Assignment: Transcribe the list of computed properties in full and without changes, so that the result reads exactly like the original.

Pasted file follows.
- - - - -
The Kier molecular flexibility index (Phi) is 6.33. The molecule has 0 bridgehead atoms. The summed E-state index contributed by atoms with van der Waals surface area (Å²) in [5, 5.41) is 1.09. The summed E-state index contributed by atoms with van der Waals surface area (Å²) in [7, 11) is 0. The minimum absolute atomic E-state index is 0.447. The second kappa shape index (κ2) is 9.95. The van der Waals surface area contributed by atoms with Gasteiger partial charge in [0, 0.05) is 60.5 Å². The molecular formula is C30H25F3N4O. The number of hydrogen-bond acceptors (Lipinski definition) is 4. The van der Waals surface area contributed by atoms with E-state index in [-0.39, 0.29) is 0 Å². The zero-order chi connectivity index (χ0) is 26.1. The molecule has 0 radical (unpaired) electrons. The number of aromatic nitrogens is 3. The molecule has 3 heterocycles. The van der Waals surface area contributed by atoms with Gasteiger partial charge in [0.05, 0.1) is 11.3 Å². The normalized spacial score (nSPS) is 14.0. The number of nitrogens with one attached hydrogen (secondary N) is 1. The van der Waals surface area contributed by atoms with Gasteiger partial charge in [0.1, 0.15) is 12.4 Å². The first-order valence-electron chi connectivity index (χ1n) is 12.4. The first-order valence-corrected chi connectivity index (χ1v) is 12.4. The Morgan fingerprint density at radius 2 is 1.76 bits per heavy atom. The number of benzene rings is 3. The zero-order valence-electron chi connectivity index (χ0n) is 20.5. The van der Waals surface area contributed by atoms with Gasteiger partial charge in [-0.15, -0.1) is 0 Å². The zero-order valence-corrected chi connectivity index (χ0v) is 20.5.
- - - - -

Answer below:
The Kier molecular flexibility index (Phi) is 6.33. The molecule has 0 bridgehead atoms. The summed E-state index contributed by atoms with van der Waals surface area (Å²) in [5, 5.41) is 1.09. The summed E-state index contributed by atoms with van der Waals surface area (Å²) in [7, 11) is 0. The minimum absolute atomic E-state index is 0.447. The second kappa shape index (κ2) is 9.95. The van der Waals surface area contributed by atoms with Gasteiger partial charge in [0, 0.05) is 60.5 Å². The molecular formula is C30H25F3N4O. The number of hydrogen-bond acceptors (Lipinski definition) is 4. The van der Waals surface area contributed by atoms with E-state index in [-0.39, 0.29) is 0 Å². The zero-order chi connectivity index (χ0) is 26.1. The molecule has 0 radical (unpaired) electrons. The number of aromatic nitrogens is 3. The molecule has 3 heterocycles. The van der Waals surface area contributed by atoms with Gasteiger partial charge in [0.05, 0.1) is 11.3 Å². The normalized spacial score (nSPS) is 14.0. The number of nitrogens with one attached hydrogen (secondary N) is 1. The van der Waals surface area contributed by atoms with Gasteiger partial charge in [0.1, 0.15) is 12.4 Å². The first-order valence-electron chi connectivity index (χ1n) is 12.4. The first-order valence-corrected chi connectivity index (χ1v) is 12.4. The Morgan fingerprint density at radius 2 is 1.76 bits per heavy atom. The number of benzene rings is 3. The zero-order valence-electron chi connectivity index (χ0n) is 20.5. The van der Waals surface area contributed by atoms with Gasteiger partial charge in [-0.15, -0.1) is 0 Å². The zero-order valence-corrected chi connectivity index (χ0v) is 20.5.